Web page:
1. First of all, I would appreciate if you took a picture of yourself OR your GPSr with the Giants kettle in the background and included the picture in your log entry. This is optional!
2. Study the two large neighbouring potholes. How do you think they were made? Why do you think that? (Read description above.) Send me a PM or an e-mail of your answer.
3. Some 20 meters upstreams you will find two small potholes; one in the river itself and one tiny on the riverside (See waypoint below). Include the approximated diameter of the smallest pothole in your PM / e-mail.
Note: If the water levels are very high, you won't be able to see the smallest one.
4. Go the the location of the third Giants kettle (See waypoint coordinates below). What type of a Giants kettle is this? (Read description above.)Include your answer in your PM / e-mail.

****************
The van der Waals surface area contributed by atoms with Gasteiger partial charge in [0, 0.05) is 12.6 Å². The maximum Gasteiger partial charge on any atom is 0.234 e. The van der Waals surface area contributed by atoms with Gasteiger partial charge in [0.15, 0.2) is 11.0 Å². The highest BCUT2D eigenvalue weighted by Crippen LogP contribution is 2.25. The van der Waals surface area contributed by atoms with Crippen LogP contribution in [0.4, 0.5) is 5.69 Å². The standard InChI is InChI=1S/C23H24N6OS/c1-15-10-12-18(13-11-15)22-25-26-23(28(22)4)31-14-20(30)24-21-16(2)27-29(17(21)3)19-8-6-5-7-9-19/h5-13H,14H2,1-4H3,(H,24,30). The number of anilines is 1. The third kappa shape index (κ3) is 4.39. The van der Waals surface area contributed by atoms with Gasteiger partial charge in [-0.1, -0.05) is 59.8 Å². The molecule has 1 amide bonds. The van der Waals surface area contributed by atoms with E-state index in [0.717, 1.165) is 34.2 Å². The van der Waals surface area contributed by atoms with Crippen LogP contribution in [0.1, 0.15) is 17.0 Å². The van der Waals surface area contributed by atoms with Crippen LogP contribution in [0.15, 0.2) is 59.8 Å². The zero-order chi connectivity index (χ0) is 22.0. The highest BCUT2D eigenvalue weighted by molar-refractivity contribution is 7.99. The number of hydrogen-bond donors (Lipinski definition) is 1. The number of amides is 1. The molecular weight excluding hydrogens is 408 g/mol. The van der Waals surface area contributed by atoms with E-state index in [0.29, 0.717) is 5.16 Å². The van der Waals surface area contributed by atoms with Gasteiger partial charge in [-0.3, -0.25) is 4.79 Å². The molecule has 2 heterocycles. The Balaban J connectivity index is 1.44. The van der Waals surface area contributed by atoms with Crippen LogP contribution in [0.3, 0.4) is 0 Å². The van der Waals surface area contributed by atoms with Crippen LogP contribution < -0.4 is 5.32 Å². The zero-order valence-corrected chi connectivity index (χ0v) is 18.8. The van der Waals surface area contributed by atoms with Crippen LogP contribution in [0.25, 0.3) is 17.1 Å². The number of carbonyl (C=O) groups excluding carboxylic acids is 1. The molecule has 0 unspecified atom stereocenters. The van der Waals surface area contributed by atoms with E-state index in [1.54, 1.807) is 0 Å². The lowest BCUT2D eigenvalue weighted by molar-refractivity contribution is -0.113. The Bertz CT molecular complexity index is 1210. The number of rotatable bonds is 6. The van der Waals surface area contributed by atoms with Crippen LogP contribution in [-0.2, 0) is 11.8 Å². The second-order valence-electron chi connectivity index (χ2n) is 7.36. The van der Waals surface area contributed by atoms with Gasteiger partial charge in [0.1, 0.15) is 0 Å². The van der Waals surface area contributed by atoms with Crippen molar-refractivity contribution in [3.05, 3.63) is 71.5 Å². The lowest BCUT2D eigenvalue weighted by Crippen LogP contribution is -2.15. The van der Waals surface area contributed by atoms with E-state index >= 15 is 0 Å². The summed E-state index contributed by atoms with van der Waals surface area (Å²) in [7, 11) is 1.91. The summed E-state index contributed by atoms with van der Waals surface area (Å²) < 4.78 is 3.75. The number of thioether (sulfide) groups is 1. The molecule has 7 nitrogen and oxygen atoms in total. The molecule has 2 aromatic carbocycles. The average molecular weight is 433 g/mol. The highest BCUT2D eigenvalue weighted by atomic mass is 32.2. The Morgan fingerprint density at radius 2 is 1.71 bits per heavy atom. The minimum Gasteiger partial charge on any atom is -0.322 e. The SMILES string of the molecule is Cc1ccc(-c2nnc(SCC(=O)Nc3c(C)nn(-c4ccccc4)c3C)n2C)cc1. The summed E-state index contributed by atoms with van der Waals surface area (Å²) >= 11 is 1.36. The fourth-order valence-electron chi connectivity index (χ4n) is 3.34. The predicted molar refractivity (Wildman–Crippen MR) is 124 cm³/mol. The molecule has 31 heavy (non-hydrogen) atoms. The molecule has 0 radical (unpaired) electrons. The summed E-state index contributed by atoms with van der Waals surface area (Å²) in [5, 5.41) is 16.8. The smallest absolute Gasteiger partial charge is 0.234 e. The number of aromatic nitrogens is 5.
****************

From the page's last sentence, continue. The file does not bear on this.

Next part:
When you have logged the cache with the picture and mailed the anwers to me, you will recieve the Fusa's Finest code #4 :)
I will place 7 caches in addition to a bonuscache in Fusa during summer/fall 2010.
The most exciting way to learn about the Earth and its processes is to get into the outdoors and experience it first-hand. Visiting an Earthcache is a great outdoor activity the whole family can enjoy. An Earthcache is a special place that people can visit to learn about a unique geoscience feature or aspect of our Earth. Earthcaches include a set of educational notes and the details about where to find the location (latitude and longitude). Visitors to Earthcaches can see how our planet has been shaped by geological processes, how we manage the resources and how scientists gather evidence to learn about the Earth. To find out more click HERE
(No hints available.)
Last Updated: on 4/21/2015 12:44:05 AM Pacific Daylight Time (7:44 AM GMT)
Coordinates are in the WGS84 datum